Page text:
Kaizen is the Japanese technique of continuous improvement. I.E. Spotting an area in your current process where a small change would make an improvement.
Recently I posted an OpenSCAD / STL file to Thingiverse but did not realise that when being sliced it came up with the dreaded 'your mesh is not manifold' error. To fix this I went back though the OpenSCAD file commenting out an operation and running a Render/Export from OpenSCAD, then running a slice with Slic3r until I found the operation that caused the error. Each time this involved several clicks of the mouse, selecting in dialog boxes etc. Eventually I thought there must be a different way.
Looking at the OpenSCAD and Slic3r documentation I realised there was. Both have a command line option, so I could write a quick script to automate the operation.
The first stumbling block, this is computers there are always stumbling blocks, was that I work on a Mac and to execute either program from a script / command line is a bit cumbersome, so I created a symbolic link for each that made them easily accessible from the command line.
sudo ln -s /Applications/OpenSCAD.app/Contents/MacOS/OpenSCAD /usr/local/bin/openscad
sudo ln -s /Applications/Slic3r.app/Contents/MacOS/slic3r /usr/local/bin/slic3r
Now from a Terminal session I can type openscad or slic3r and the application opens up.
The next thing was to create a shell script that uses those.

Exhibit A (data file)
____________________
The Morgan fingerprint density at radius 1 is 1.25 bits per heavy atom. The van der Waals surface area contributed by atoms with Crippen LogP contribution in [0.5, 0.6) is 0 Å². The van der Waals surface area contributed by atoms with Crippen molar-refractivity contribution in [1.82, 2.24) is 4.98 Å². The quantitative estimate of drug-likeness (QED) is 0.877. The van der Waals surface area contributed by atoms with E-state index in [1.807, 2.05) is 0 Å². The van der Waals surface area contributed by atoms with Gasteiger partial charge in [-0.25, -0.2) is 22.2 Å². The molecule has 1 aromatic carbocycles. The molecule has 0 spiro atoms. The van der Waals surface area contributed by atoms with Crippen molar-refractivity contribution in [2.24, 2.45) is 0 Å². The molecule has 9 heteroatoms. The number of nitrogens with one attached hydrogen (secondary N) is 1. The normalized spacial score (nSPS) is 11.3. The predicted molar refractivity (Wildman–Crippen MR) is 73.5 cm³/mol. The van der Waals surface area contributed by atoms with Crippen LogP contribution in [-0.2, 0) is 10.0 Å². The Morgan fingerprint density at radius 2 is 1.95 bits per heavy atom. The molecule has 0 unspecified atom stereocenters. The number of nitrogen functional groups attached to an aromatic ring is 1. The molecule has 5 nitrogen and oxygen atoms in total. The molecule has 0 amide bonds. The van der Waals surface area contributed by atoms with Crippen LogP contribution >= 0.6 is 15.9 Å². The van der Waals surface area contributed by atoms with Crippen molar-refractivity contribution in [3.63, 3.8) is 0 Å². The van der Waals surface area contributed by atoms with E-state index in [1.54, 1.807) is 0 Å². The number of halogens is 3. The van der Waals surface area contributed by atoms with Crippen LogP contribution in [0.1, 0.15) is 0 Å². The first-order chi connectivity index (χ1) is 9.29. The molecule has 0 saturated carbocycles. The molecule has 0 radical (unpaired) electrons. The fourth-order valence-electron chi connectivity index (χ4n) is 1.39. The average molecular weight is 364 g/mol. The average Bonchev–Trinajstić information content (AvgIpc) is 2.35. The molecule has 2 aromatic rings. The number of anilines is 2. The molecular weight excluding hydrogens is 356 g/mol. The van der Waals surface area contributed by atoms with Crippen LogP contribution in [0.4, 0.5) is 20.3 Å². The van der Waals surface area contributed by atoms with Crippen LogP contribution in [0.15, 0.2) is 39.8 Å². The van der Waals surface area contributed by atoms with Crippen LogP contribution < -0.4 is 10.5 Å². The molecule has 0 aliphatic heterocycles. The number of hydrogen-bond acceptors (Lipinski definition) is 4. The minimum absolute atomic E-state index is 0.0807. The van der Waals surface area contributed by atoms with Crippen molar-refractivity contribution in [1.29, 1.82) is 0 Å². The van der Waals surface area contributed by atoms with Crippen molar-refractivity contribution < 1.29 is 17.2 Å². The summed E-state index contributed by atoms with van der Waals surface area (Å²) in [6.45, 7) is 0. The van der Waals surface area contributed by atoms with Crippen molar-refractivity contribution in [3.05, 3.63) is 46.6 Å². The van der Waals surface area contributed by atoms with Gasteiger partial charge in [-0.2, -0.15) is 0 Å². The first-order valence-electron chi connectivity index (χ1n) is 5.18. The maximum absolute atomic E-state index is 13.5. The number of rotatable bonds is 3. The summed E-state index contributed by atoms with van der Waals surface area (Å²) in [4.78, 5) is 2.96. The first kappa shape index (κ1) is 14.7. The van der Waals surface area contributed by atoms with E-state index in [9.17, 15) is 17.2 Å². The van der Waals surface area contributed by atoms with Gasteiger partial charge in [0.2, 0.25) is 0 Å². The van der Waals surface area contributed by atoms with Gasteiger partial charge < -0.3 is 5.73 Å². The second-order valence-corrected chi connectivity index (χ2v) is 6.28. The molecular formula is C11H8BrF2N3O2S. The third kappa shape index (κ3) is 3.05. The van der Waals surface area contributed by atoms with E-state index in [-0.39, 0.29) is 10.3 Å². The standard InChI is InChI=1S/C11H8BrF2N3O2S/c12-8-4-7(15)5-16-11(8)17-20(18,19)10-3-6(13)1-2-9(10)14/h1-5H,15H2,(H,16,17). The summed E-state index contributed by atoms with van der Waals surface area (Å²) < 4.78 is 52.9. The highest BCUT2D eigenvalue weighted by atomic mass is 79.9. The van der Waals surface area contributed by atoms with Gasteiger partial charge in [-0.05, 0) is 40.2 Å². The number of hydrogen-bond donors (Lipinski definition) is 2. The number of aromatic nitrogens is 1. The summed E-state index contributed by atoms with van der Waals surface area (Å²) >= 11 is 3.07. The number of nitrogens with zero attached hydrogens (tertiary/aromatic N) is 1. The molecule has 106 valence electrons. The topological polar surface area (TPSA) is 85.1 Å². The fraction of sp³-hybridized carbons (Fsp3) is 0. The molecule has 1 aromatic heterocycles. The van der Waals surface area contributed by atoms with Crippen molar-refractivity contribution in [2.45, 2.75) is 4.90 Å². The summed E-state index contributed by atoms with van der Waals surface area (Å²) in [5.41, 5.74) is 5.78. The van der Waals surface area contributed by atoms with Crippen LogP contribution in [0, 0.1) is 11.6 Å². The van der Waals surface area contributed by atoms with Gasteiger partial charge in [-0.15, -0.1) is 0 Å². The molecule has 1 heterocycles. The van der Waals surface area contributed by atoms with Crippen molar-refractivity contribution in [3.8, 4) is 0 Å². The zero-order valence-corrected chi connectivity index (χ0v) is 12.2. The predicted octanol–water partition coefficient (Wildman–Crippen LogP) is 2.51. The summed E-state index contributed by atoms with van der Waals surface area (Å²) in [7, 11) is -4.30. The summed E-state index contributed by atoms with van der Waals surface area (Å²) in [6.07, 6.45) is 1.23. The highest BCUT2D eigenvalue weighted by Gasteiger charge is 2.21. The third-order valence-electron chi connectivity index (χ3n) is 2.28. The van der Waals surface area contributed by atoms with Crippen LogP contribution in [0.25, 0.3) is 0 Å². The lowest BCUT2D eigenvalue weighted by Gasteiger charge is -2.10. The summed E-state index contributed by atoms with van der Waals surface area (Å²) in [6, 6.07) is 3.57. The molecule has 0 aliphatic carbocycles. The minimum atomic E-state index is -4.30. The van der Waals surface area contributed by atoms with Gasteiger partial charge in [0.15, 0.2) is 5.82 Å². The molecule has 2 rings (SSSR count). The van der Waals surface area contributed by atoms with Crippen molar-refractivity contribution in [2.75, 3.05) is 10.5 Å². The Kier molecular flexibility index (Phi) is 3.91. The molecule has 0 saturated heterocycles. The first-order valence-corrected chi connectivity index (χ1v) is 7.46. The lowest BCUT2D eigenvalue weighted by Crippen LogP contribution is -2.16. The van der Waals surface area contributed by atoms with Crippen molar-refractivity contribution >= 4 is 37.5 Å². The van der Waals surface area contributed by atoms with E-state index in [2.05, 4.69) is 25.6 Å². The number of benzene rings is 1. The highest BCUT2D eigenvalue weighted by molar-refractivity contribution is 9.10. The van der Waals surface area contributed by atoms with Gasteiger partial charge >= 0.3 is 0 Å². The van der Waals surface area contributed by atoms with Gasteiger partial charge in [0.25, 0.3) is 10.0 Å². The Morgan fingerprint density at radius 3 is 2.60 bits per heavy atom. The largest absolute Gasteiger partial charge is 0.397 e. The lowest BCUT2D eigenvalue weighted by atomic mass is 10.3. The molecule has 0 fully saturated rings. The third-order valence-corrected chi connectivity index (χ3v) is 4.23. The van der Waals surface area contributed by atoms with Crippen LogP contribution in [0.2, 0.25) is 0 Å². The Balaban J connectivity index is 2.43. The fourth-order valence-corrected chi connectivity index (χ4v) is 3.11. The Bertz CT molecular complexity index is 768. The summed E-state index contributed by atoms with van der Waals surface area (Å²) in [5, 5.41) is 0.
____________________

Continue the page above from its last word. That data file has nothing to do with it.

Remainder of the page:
In my local work directory I created a file, oss, that contains the following:
openscad -s $1.stl $1.scad
slic3r --load ~/projects/mechanical/Slic3rConfigs/yellow_abs.INI --gcode-arcs $1.stl
The #!/bin/bash line indicates which shell processor is required.
The $1 represents the first parameter after the script name
The openscad line processes the scad file and outputs an stl file with the same filename, but stl prefix.
The slic3r line loads my standard config file for the ABS filament currently in my Prusa. This will need to be edited when I load a different filament into the machine.
The --gcode-arcs option enables an experimental option in Slic3r that uses G2/G3 codes to draw arcs. Not all firmwares support this, I use Marlin which does.
Having saved the file I setup another symbolic link to allow oss to be executed from anywhere. So:
ln -s full_path_to_oss /usr/local/bin/oss
On my machine the full path is /Users/geoffd/projects/mechanical/oss, you need to use the one for your configuration.
And that's it, now I can switch to the directory containing my scad files, type oss filename, press return and within a few seconds my file has been rendered, exported as stl and sliced for my current setup. Kaizen in action.
For more details of the available command line options see OpenSCAD and Slic3r under command line usage.
As I said I use a Mac, so these instructions will also work on a Linux machine, but with slightly different source paths for the symbolic links. On Windows you will need to use a batch file and full paths names. I haven't used Windows for quite some time and don't have access to a machine that I can try them on.